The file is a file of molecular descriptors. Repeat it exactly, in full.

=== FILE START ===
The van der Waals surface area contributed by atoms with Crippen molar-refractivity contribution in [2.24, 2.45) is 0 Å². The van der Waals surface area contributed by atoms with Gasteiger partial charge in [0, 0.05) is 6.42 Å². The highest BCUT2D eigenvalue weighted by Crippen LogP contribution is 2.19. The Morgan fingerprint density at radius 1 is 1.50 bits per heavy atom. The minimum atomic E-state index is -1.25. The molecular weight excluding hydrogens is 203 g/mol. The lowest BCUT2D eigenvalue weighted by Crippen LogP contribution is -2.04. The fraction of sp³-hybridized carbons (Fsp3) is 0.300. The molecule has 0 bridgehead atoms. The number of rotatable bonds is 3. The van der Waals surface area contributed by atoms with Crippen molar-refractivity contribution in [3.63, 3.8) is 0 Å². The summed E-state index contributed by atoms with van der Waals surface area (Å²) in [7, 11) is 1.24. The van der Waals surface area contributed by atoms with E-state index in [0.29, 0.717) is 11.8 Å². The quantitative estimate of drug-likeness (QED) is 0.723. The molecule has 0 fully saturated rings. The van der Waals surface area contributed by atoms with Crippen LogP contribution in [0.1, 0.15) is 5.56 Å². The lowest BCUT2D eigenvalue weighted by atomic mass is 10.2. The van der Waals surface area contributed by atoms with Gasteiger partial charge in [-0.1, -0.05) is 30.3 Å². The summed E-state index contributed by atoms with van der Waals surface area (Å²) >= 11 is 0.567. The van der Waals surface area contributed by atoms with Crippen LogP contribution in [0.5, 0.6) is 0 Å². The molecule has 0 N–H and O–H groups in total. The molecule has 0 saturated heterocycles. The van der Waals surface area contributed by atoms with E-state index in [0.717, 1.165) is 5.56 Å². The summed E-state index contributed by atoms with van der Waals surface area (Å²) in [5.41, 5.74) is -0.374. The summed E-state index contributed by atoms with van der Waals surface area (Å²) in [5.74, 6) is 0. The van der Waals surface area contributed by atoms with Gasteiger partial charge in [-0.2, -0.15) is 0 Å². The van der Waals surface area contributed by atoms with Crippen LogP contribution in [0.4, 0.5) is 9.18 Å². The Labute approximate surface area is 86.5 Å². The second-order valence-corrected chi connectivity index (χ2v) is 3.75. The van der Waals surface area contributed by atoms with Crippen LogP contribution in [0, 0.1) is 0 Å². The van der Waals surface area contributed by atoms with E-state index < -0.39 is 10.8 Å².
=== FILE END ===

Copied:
The van der Waals surface area contributed by atoms with Crippen molar-refractivity contribution in [2.24, 2.45) is 0 Å². The van der Waals surface area contributed by atoms with Gasteiger partial charge in [0, 0.05) is 6.42 Å². The highest BCUT2D eigenvalue weighted by Crippen LogP contribution is 2.19. The Morgan fingerprint density at radius 1 is 1.50 bits per heavy atom. The minimum atomic E-state index is -1.25. The molecular weight excluding hydrogens is 203 g/mol. The lowest BCUT2D eigenvalue weighted by Crippen LogP contribution is -2.04. The fraction of sp³-hybridized carbons (Fsp3) is 0.300. The molecule has 0 bridgehead atoms. The number of rotatable bonds is 3. The van der Waals surface area contributed by atoms with Crippen molar-refractivity contribution in [3.63, 3.8) is 0 Å². The summed E-state index contributed by atoms with van der Waals surface area (Å²) in [7, 11) is 1.24. The van der Waals surface area contributed by atoms with E-state index in [0.29, 0.717) is 11.8 Å². The quantitative estimate of drug-likeness (QED) is 0.723. The molecule has 0 fully saturated rings. The van der Waals surface area contributed by atoms with Crippen LogP contribution in [0.1, 0.15) is 5.56 Å². The lowest BCUT2D eigenvalue weighted by atomic mass is 10.2. The van der Waals surface area contributed by atoms with Gasteiger partial charge in [-0.1, -0.05) is 30.3 Å². The summed E-state index contributed by atoms with van der Waals surface area (Å²) >= 11 is 0.567. The van der Waals surface area contributed by atoms with Crippen LogP contribution in [0.5, 0.6) is 0 Å². The molecule has 0 N–H and O–H groups in total. The molecule has 0 saturated heterocycles. The van der Waals surface area contributed by atoms with E-state index in [0.717, 1.165) is 5.56 Å². The summed E-state index contributed by atoms with van der Waals surface area (Å²) in [5.41, 5.74) is -0.374. The summed E-state index contributed by atoms with van der Waals surface area (Å²) in [5.74, 6) is 0. The van der Waals surface area contributed by atoms with Gasteiger partial charge in [-0.2, -0.15) is 0 Å². The van der Waals surface area contributed by atoms with Crippen LogP contribution in [0.4, 0.5) is 9.18 Å². The Labute approximate surface area is 86.5 Å². The second-order valence-corrected chi connectivity index (χ2v) is 3.75. The van der Waals surface area contributed by atoms with Crippen LogP contribution in [0, 0.1) is 0 Å². The van der Waals surface area contributed by atoms with E-state index < -0.39 is 10.8 Å².